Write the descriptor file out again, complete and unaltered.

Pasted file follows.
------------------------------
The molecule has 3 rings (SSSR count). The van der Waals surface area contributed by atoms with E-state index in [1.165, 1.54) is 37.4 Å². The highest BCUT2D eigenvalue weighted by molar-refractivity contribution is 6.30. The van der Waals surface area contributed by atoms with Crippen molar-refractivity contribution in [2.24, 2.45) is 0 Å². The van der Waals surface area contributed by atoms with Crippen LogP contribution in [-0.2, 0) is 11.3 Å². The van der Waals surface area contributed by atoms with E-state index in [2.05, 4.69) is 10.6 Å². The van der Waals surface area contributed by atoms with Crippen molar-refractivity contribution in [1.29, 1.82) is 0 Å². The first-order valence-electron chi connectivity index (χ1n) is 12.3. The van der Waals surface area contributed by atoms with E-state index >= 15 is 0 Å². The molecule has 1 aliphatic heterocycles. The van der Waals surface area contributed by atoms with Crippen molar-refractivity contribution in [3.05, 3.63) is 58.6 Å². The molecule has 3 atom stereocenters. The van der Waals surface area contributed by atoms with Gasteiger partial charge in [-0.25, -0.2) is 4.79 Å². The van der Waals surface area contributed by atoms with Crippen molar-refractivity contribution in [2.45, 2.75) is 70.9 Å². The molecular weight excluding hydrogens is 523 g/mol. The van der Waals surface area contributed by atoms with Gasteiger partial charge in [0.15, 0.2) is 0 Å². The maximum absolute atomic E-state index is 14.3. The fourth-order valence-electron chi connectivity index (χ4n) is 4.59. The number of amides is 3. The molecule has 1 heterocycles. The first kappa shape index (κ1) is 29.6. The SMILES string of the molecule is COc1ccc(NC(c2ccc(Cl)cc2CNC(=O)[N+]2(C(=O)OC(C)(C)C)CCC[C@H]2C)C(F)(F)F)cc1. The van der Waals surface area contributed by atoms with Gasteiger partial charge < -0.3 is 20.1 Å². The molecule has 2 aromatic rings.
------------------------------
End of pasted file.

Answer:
The molecule has 3 rings (SSSR count). The van der Waals surface area contributed by atoms with E-state index in [1.165, 1.54) is 37.4 Å². The highest BCUT2D eigenvalue weighted by molar-refractivity contribution is 6.30. The van der Waals surface area contributed by atoms with Crippen molar-refractivity contribution in [2.24, 2.45) is 0 Å². The van der Waals surface area contributed by atoms with Crippen LogP contribution in [-0.2, 0) is 11.3 Å². The van der Waals surface area contributed by atoms with E-state index in [2.05, 4.69) is 10.6 Å². The van der Waals surface area contributed by atoms with Crippen molar-refractivity contribution in [1.29, 1.82) is 0 Å². The first-order valence-electron chi connectivity index (χ1n) is 12.3. The van der Waals surface area contributed by atoms with E-state index >= 15 is 0 Å². The molecule has 1 aliphatic heterocycles. The van der Waals surface area contributed by atoms with Crippen molar-refractivity contribution in [3.05, 3.63) is 58.6 Å². The molecule has 3 atom stereocenters. The van der Waals surface area contributed by atoms with Gasteiger partial charge in [-0.25, -0.2) is 4.79 Å². The van der Waals surface area contributed by atoms with Crippen molar-refractivity contribution in [2.45, 2.75) is 70.9 Å². The molecular weight excluding hydrogens is 523 g/mol. The van der Waals surface area contributed by atoms with Gasteiger partial charge in [0.15, 0.2) is 0 Å². The maximum absolute atomic E-state index is 14.3. The fourth-order valence-electron chi connectivity index (χ4n) is 4.59. The number of amides is 3. The molecule has 1 heterocycles. The first kappa shape index (κ1) is 29.6. The SMILES string of the molecule is COc1ccc(NC(c2ccc(Cl)cc2CNC(=O)[N+]2(C(=O)OC(C)(C)C)CCC[C@H]2C)C(F)(F)F)cc1. The van der Waals surface area contributed by atoms with Gasteiger partial charge < -0.3 is 20.1 Å². The molecule has 2 aromatic rings.